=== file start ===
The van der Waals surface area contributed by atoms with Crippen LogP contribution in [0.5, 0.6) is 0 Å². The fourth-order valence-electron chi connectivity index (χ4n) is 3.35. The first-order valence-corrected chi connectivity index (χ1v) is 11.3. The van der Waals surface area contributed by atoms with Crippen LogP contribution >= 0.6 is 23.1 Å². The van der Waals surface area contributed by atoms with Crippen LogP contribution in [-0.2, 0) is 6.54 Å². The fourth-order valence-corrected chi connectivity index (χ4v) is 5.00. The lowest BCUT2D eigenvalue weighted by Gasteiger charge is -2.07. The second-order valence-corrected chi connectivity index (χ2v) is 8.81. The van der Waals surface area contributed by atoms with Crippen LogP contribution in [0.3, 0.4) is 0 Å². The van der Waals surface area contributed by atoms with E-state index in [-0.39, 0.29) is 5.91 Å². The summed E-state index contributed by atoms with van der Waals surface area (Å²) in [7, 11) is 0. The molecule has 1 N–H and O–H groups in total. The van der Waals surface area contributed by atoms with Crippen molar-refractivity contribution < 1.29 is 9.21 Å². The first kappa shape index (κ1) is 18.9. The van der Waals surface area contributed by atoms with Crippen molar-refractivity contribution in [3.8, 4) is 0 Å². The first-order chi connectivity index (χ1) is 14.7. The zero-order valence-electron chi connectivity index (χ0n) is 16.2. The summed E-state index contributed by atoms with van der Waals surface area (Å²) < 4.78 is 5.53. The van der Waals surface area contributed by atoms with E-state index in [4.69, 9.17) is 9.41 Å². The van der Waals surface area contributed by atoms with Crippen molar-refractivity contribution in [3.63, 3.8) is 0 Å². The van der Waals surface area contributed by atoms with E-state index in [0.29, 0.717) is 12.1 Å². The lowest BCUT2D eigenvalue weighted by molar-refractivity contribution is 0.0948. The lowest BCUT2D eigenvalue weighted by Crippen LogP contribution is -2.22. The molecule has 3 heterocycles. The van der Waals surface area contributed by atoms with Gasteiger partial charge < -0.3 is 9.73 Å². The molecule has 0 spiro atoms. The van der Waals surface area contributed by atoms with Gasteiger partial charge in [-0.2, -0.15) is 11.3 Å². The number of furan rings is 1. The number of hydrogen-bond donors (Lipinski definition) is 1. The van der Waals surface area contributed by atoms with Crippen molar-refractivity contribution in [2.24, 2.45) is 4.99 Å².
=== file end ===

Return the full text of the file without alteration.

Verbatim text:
The van der Waals surface area contributed by atoms with Crippen LogP contribution in [0.5, 0.6) is 0 Å². The fourth-order valence-electron chi connectivity index (χ4n) is 3.35. The first-order valence-corrected chi connectivity index (χ1v) is 11.3. The van der Waals surface area contributed by atoms with Crippen LogP contribution >= 0.6 is 23.1 Å². The van der Waals surface area contributed by atoms with Crippen LogP contribution in [-0.2, 0) is 6.54 Å². The fourth-order valence-corrected chi connectivity index (χ4v) is 5.00. The lowest BCUT2D eigenvalue weighted by Gasteiger charge is -2.07. The second-order valence-corrected chi connectivity index (χ2v) is 8.81. The van der Waals surface area contributed by atoms with Crippen LogP contribution in [0.3, 0.4) is 0 Å². The van der Waals surface area contributed by atoms with E-state index in [-0.39, 0.29) is 5.91 Å². The summed E-state index contributed by atoms with van der Waals surface area (Å²) in [7, 11) is 0. The molecule has 1 N–H and O–H groups in total. The van der Waals surface area contributed by atoms with Crippen molar-refractivity contribution < 1.29 is 9.21 Å². The first kappa shape index (κ1) is 18.9. The van der Waals surface area contributed by atoms with Crippen molar-refractivity contribution in [3.8, 4) is 0 Å². The first-order chi connectivity index (χ1) is 14.7. The zero-order valence-electron chi connectivity index (χ0n) is 16.2. The summed E-state index contributed by atoms with van der Waals surface area (Å²) < 4.78 is 5.53. The van der Waals surface area contributed by atoms with E-state index in [4.69, 9.17) is 9.41 Å². The van der Waals surface area contributed by atoms with Crippen molar-refractivity contribution in [3.63, 3.8) is 0 Å². The van der Waals surface area contributed by atoms with E-state index in [0.29, 0.717) is 12.1 Å². The lowest BCUT2D eigenvalue weighted by molar-refractivity contribution is 0.0948. The lowest BCUT2D eigenvalue weighted by Crippen LogP contribution is -2.22. The molecule has 3 heterocycles. The van der Waals surface area contributed by atoms with Gasteiger partial charge < -0.3 is 9.73 Å². The molecule has 0 spiro atoms. The van der Waals surface area contributed by atoms with Gasteiger partial charge in [-0.2, -0.15) is 11.3 Å². The number of furan rings is 1. The number of hydrogen-bond donors (Lipinski definition) is 1. The van der Waals surface area contributed by atoms with Crippen molar-refractivity contribution in [2.24, 2.45) is 4.99 Å².